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" MEN being, as has been said, by nature all free, equal, and independent, no one can be put out of this estate, and subjected to the political power of another, -without his own consent. "
Jura Anglorum: The Rights of Englishmen - Page 34
by Francis Plowden - 1792 - 620 pages
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Governmental Illegitimacy in International Law

Brad R. Roth - Law - 2000 - 439 pages
...of Governme nt (Toronto: JM Dent & Sons, Ltd., 1982) 117, p. 164 (ch. VIII, para. 95): Men being ... by nature all free, equal, and independent, no one can be put out of this estate and subjected to the political power of another without his own consent, which is done...
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The Liberal Tradition in Focus: Problems and New Perspectives

Joćo Carlos Espada, Marc F. Plattner, Adam Wolfson - Philosophy - 2000 - 165 pages
...political power must be found. He finds it in the consent of the people. Precisely because men are "by nature all free, equal, and independent, no one can be put out of this estate and subjected to the political power of another without his own consent."4 Once other principles...
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The Global Divergence of Democracies

Larry Diamond, Marc F. Plattner - Political Science - 2001 - 381 pages
...political power must be found. He finds it in the consent of the people. Precisely because men are "by nature all free, equal, and independent, no one can be put out of this estate and subjected to the political power of another without his own consent."4 Once other principles...
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Cultural Identity and the Nation-state

Professor of Philosophy and Political Science Carol C Gould, Carol Gould, Pasquale Paquino, Mohammad H. Faghfoory - Philosophy - 2001 - 155 pages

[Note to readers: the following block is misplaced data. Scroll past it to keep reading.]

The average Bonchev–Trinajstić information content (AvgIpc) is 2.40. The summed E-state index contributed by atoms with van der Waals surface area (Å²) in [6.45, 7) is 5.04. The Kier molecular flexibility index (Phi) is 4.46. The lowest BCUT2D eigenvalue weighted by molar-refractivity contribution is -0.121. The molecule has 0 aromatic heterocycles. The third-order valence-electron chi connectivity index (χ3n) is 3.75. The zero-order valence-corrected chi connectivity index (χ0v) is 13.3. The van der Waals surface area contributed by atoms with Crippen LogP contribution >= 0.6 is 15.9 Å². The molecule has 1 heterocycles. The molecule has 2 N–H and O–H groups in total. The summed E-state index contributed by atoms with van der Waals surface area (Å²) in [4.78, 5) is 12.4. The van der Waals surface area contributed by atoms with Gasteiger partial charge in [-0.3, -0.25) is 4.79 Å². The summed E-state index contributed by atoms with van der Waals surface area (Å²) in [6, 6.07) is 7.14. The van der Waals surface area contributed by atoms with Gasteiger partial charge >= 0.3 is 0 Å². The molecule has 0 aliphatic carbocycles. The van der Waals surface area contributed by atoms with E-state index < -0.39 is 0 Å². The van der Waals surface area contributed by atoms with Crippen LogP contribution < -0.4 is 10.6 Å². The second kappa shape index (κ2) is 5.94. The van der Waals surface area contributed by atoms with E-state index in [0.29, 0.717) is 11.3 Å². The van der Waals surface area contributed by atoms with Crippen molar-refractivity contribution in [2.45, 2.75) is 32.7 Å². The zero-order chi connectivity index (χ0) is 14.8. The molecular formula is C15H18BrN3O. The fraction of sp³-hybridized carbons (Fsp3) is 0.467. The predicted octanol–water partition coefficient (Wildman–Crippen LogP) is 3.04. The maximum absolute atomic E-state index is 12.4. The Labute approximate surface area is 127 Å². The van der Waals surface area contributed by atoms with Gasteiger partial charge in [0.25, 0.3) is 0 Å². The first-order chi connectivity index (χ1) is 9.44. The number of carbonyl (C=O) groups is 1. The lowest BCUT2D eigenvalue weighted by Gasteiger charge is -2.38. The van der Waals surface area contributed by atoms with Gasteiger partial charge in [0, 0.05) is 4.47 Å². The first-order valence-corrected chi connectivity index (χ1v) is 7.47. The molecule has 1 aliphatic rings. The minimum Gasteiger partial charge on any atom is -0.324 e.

...(explicit or tacit)." John Locke, by contrast, is a genuine consensualist: Men being, as has been said, by Nature, all free, equal and independent, no one can be put out of this Estate, and subjected to the Political Power of another, without his own Consent. The only way...
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God, Locke, and Equality: Christian Foundations in Locke's Political Thought

Jeremy Waldron, Chichele Professor of Social and Political Theory Jeremy Waldron - History - 2002 - 263 pages
...society; there he says that political power is established by consent: Men being, as has been said, by Nature, all free, equal, and independent, no one can be put out of this Estate, and subjected to the Political Power of another, without his own Consent. The only way...
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Dismembering Lahui: A History of the Hawaiian Nation to 1887

Jonathan K. K. Osorio - History - 2002 - 320 pages
...and Harris, 26 March. 51. Locke, 1951, The Second Treatise of Civil Government, 421; "Men being ... by nature all free, equaL and independent, no one can be put out of this estate and subjected to the political power of another without his own consent." 52. Pacific Commercial...
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Locke and the Legislative Point of View: Toleration, Contested Principles ...

Alex Tuckness - Political Science - 2009 - 224 pages
...written history. The following passage is typical of Locke's approach. Men being, as has been said, by Nature, all free, equal and independent, no one can be put out of this Estate, and subjected to the Political Power of another, without his own Consent. The only way...
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The Second Treatise of Government: And, A Letter Concerning Toleration

John Locke - Political Science - 2002 - 153 pages
...i, sect. 10). Chapter VIII Of the Beginning of Political Societies 95. Men being, as has been said, by nature all free, equal, and independent, no one can be put out of this estate, and subjected to the political power of another, without his own consent. The only way...
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The Case Against the Democratic State: An Essay in Cultural Criticism

Gordon Graham - Political Science - 2002 - 96 pages
...government such as that of John Locke. In his Second Treatise of Government Locke says Men being ... by Nature, all free, equal and independent, no one can be put out of this Estate, and subjected to the political Power of another, without his own Consent. The only way...
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Liberalism: Justice and reason

G. W. Smith - Liberalism - 2002 - 1725 pages
...modern thought, of the social contract and government by consent. III Men being, as has been said, by Nature, all free, equal and independent, no one can be put out of this Estate, and subjected to the Political Power of another, without his own Consent. The only way...
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